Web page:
9. Simple ideas may be false, in reference to others of the same name, but are least liable to be so. First, then, I say, that when the truth of our ideas is judged of by the conformity they have to the ideas which other men have, and commonly signify by the same name, they may be any of them false. But yet simple ideas are least of all liable to be so mistaken. Because a man, by his senses and every day’s observation, may easily satisfy himself what the simple ideas are which their several names that are in common use stand for; they being but few in number, and such as, if he doubts or mistakes in, he may easily rectify by the objects they are to be found in. Therefore it is seldom that any one mistakes in his names of simple ideas, or applies the name red to the idea green, or the name sweet to the idea bitter: mush less are men apt to confound the names of ideas belonging to different senses, and call a colour by the name of a taste, &c. Whereby it is evident that the simple ideas they call by any name are commonly the same that others have and mean when they use the same names.
10. Ideas of mixed modes most liable to be false in this sense. Complex ideas are much more liable to be false in this respect; and the complex ideas of mixed modes, much more than those of substances; because in substances (especially those which the common and unborrowed names of any language are applied to) some remarkable sensible qualities, serving ordinarily to distinguish one sort from another, easily preserve those who take any care in the use of their words, from applying them to sorts of substances to which they do not at all belong. But in mixed modes we are much more uncertain; it being not so easy to determine of several actions, whether they are to be called justice or cruelly, liberality or prodigality. And so in referring our ideas to those of other men, called by the same names, ours may be false; and the idea in our minds, which we express by the word justice, may perhaps be that which ought to have another name.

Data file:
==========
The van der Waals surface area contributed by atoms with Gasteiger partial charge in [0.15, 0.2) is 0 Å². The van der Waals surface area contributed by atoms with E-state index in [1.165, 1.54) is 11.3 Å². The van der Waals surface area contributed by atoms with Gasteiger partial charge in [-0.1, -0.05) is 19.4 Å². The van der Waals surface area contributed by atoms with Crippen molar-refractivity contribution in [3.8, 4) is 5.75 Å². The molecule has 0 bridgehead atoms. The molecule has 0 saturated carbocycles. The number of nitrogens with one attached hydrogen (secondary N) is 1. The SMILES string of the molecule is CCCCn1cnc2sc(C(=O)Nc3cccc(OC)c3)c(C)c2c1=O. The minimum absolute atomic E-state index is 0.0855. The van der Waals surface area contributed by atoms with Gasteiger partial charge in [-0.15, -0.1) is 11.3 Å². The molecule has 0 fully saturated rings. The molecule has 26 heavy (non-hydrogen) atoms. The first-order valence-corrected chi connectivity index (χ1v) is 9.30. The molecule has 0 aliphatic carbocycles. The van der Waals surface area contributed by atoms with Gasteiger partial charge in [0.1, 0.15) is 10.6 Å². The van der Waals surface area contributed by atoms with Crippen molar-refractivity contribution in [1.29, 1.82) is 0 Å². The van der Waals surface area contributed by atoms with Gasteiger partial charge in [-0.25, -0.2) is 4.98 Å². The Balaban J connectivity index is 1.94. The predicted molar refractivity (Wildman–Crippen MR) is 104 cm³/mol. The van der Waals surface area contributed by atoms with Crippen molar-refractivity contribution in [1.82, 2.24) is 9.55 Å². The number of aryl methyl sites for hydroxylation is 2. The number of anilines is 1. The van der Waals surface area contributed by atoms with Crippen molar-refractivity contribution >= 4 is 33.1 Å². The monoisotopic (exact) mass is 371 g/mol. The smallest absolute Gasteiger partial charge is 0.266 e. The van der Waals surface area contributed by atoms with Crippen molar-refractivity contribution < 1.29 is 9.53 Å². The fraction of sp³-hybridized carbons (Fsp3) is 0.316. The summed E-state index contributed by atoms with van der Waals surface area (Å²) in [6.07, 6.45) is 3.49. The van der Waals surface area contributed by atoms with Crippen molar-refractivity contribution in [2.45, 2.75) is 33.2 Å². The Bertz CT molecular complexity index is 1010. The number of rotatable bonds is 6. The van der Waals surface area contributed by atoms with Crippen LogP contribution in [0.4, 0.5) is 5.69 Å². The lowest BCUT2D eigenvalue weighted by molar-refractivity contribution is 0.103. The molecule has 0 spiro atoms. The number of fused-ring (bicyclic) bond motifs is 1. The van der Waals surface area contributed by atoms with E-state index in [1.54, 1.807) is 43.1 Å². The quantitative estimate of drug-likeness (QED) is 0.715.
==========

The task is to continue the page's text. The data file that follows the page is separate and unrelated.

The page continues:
11. Or at least to be thought false. But whether or no our ideas of mixed modes are more liable than any sort to be different from those of other men, which are marked by the same names, this at least is certain, That this sort of falsehood is much more familiarly attributed to our ideas of mixed modes than to any other. When a man is thought to have a false idea of justice, or gratitude, or glory, it is for no other reason, but that his agrees not with the ideas which each of those names are the signs of in other men.
12. And why. The reason whereof seems to me to be this: That the abstract ideas of mixed modes, being men’s voluntary combinations of such a precise collection of simple ideas, and so the essence of each species being made by men alone, whereof we have no other sensible standard existing anywhere but the name itself, or the definition of that name; we having nothing else to refer these our ideas of mixed modes to, as a standard to which we would conform them, but the ideas of those who are thought to use those names in their most proper significations; and, so as our ideas conform or differ from them, they pass for true or false. And thus much concerning the truth and falsehood of our ideas, in reference to their names.